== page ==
Posted by Stuart Bruce (@)   New Music / Downtown / Avantgarde Jazz / New Classical / World
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Apr 24 2017
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Artist: Damo Suzuki & Sound Carriers
Title: Live at Marie-Antoinette
Format: LP + Download
Label: Play Loud! Productions
Performed by a supergroup of sorts, fronted by Can’s Damo Suzuki and personnel from Schneider™, Pan Sonic and others, “Live At Marie-Antoinette” has a very traditional live prog rock album feel to it that, save for a handful of digital electronics, could have been firmly placed in the mid 1970’s. Four super-long tracks of pulsing guitar drones, spaced out FX floating over slowly shifting and speed-changing simple bass notes, this is indulgently retro stuff.

It’s only in certain sections, such as the grand finale of second piece “Stern des Nerren” or the nuanced distorted drone underneath “Die Leere füllen”, do electronics that tell you this is a 2011 recording (being released, for no given reason, six years later).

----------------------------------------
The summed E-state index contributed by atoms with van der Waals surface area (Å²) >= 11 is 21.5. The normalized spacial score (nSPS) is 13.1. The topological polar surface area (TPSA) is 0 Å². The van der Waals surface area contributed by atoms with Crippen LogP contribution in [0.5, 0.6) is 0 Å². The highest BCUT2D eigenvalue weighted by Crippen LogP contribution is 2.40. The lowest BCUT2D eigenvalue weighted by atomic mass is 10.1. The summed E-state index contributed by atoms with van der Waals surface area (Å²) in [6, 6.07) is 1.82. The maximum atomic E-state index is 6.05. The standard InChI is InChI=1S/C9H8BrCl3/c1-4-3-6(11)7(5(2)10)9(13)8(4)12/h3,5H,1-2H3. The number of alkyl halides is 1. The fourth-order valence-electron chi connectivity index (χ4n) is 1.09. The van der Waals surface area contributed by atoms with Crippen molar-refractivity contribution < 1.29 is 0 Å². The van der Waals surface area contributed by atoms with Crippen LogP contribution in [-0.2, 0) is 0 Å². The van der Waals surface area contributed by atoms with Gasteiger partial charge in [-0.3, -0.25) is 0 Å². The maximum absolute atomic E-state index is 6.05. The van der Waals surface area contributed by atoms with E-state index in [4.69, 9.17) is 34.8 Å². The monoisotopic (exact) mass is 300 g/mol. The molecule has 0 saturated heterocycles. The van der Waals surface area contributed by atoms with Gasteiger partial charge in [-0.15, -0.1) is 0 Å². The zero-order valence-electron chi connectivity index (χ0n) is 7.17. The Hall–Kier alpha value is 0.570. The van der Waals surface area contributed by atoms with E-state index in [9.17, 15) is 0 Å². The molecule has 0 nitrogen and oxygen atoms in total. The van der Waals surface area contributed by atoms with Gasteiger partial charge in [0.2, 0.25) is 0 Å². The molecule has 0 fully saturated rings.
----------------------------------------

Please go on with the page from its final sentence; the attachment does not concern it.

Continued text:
It’s generally well-performed, with a strong understanding between performers and a strong intuition for pace change and uniform threads through the improvisations- this is accomplished musicianship, evading the ego of virtuosity in favour of coherence and consistency.

Suzuki’s vocals have a broad range, at times growling like Satchmo, sometimes more like Jim Morrison, but in places it draws too many comparisons to suggest that it really has its own modern character. It’s a faithful, always nostalgic revisiting of the even-more-indulgent side of prog rock but unfortunately it lacks the character or modern twist that would make it stand out as anything more than a curio with big names attached to it.